The name, however, technically only covered the emergency management section, not the communications staff. Department director Jack Brown sought out a new name that more accurately represents both functions.
“The mission sets are a bit different, but bringing them together under one department makes a lot of sense,” said Brown. “The previous name only reflected part of the mission. We are on the same team, and our name now reflects that.”
Schwartz confirmed that these types of name changes should benefit both the county staff and the public. “Our goal is to ensure that each department’s mission and purpose is clear, both internally and publicly… We believe the new name makes the work of this critical team clear to all,” he said.
Instead of hiring an independent consultant for the rebranding, the project was fueled entirely by ECC and OEM staff, including the logo design. The logo incorporates elements representing various aspects of the department’s safety missions. For example, the radio tower represents communications, and the lightning and rain drops represent preparedness for weather events. The individual parts are encompassed within a pentagon shape.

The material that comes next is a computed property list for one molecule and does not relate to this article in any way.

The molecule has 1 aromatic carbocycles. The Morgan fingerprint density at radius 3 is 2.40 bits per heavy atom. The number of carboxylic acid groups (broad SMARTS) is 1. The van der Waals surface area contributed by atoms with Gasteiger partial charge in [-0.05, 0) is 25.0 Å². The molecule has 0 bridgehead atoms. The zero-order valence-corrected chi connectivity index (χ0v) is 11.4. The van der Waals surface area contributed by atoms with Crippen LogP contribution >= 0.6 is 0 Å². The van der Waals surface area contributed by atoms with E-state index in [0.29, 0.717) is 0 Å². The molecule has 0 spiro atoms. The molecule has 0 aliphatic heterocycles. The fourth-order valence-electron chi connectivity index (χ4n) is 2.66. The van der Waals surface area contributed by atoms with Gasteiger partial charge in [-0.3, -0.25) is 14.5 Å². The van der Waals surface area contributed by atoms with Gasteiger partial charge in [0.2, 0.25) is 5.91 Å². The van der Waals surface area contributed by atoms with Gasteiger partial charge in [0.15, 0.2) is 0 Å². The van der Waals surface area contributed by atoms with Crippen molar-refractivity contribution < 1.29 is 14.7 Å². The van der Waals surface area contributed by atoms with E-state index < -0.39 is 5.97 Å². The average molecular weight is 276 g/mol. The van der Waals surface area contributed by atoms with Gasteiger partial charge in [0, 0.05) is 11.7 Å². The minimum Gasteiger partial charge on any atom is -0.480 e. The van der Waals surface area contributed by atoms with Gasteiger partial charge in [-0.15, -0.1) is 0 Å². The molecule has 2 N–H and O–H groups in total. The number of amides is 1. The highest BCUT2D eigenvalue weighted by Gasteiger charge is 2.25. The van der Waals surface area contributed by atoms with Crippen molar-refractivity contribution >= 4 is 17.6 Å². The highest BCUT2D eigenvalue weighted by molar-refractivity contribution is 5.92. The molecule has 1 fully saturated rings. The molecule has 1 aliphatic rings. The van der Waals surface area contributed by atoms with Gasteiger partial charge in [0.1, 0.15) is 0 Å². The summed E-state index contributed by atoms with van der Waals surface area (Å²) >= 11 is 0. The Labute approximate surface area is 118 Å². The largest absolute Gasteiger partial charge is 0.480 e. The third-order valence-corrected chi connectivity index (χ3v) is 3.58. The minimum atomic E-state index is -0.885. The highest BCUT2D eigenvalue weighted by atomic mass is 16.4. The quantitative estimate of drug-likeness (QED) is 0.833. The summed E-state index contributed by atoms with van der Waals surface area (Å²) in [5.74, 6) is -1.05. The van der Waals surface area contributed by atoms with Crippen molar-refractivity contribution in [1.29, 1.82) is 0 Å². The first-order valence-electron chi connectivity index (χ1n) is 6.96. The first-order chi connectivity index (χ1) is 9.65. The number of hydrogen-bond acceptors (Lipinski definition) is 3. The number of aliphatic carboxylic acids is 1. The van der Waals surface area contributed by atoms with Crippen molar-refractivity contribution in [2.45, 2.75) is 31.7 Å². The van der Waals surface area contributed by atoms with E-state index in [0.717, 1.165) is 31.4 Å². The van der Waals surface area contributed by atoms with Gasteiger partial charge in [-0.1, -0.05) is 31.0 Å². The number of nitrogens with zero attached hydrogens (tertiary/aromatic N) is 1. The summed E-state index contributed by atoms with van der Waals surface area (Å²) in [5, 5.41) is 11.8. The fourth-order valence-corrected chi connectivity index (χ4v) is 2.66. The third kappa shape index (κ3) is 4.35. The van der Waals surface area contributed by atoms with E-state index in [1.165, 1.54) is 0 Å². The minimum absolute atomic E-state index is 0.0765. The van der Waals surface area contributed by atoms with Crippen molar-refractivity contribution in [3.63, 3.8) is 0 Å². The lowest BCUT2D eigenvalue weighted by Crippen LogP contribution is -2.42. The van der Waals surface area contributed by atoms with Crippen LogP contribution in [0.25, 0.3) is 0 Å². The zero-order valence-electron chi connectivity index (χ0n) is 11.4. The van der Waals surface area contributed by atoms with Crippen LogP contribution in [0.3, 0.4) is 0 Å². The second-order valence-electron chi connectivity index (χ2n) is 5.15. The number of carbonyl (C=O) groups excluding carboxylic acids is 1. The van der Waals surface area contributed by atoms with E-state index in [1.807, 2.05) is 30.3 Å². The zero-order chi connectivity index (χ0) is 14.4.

“Our set of missions are within that pentagon. It’s a symbol, it reminds us why we’re here,” Brown said. “We’re here not just because of the Pentagon and 9/11. We’re here because really bad things happen and we want to prevent them from happening. If they do happen, we’re here to help the public get through it.”
That being said, Brown adds: “But these symbols are nothing without our people and their character. Our brand is our professionalism, our work ethic and our mutual commitment to public safety. I think these changes reflect that and I’m proud of this department and its future.”
Sprint mobile phone customers may get a busy signal in Arlington and other parts of the D.C. region when they try to make an emergency call.
The Arlington Alerts system issued the following notice shortly after noon today.
Sprint cellular service is affected throughout the area. If you receive a busy signal when you call 9-1-1, you should attempt to text to 9-1-1, use a landline phone or use a cellphone covered by another provider.
The problem is also affecting Sprint customers in Fairfax County, the Washington Post reports.
Arlington County is out with a new video Public Service Announcement, reminding residents that they can now text 911 if they can’t call.
The video shows a humble office worker saving the day when he spots a bad guy trying to break into cars in his parking garage.
For the record, the “bad guy” in the video, Arlington County Public Information Officer Peter Golkin, is in fact regarded as one of the nicest guys in county government. Also, as an avid bike commuter, it’s quite doubtful that he would ever feel the need to steal a car.
More information about Arlington’s text-to-911 initiative can be found on the county website.